Gender Wars: Channel 4’s controversial doc ‘adds fuel to anti-trans fire’, contributors say
Channel 4’s Gender Wars has already drawn criticism for its heavy focus on Kathleen Stock, and trans contributors to the documentary say it adds ‘fuel to the fire’ of anti-trans narratives that are rife in the British media.
When details about the show were released in April, the trans community, LGBTQ+ people and allies raised concerns about its attempt to answer the dog-whistle question “what is a woman?” and why Stock, who quit her role at the University of Sussex following protests from students over her anti-trans views, was being included.
These fears were validated when trans contributors to the documentary revealed they weren’t informed of Stock’s involvement and were “shocked” to find out she was the central figure of the programme.
Dr Stephen Whittle, emeritus professor of equalities law at Manchester Metropolitan University, published an open letter, co-signed by other contributors, accusing Channel 4 of “misleading” them and “unethical behaviours”.
Whittle tells PinkNews that he asked to see the documentary ahead of its airing tonight (30 May) and watched it alongside his wife as well as the director and producer.
By the end of the film, his wife declared: “This is the Kathleen Stock rehabilitation film. This is not what Stephen ever thought he was participating in.”
He says his wife “never shouts at anybody”, but it was a “vile and horrible little film”, according to her.
“Absolutely, it is a Kathleen Stock rehab show. This is not about us,” Whittle says. “We are there without any context to anything that we say.”
He continues: “Nothing about the history. Nothing about how the legal changes came about. Nothing about the impact of gender-critical feminism on what our rights are now. None of that is in there.
“All it is is Kathleen Stock being a victim all the way through.”
Whittle has been fighting for the trans community for “nearly 50 years”, knows what it’s “like to be beaten up in the streets” and to have people “throwing bottles and bricks” outside his home.
He says Stock has “promoted a set of ideas that will lead to discrimination and is already doing so”.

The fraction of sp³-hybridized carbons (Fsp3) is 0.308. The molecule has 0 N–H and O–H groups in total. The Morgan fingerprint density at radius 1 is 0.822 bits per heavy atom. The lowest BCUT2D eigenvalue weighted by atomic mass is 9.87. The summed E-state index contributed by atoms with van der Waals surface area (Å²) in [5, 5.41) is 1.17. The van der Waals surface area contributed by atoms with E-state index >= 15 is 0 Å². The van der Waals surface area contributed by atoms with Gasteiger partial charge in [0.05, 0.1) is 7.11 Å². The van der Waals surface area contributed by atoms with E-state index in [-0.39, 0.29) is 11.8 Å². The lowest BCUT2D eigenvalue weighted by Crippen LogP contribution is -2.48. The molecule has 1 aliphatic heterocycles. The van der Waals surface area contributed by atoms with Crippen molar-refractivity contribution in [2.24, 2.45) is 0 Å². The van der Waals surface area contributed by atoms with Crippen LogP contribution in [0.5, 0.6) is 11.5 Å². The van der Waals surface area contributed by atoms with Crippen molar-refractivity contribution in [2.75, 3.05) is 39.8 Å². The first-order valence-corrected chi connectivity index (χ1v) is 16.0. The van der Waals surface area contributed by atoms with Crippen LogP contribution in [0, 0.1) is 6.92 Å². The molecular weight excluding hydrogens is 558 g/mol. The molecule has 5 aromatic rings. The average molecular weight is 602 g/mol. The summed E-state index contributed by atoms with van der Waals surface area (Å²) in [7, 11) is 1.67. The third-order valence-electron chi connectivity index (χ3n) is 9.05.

Stock is the darling of the anti-trans movement in the UK and has been granted a largely sympathetic platform in the British media.
Despite a documentary focusing on her and being interviewed by news outlets, Stock argues she’s been “silenced” or “hounded” for her beliefs.
However, the voices of the trans community en masse are silenced in trans-rights discussions in the media or, even worse, are pitted against antagonistic voices in televised debates, attacking their humanity.
It’s led to distrust within the trans community as many people avoid contributing to a growing list of outlets – including the BBC, the Daily Mail, The Daily Telegraph, The Guardian and the Irish Independent – that give a platform to anti-trans rhetoric.
Asked if Gender Wars feeds into the mistrust between the trans community and the media, Charlie – another contributor to the documentary – responded: “100 per cent.”
Charlie and his partner Andrew tell PinkNews they were “specifically told” that they would be allowed to address transphobia in the media and other things, but “none of that” made it into the final cut of the programme.
“I brought up the way the media treats us. That didn’t come out at all in the documentary,” Charlie says. “We brought up how trans people have severe waiting lists on the NHS, how we’re disproportionately likely to be homeless.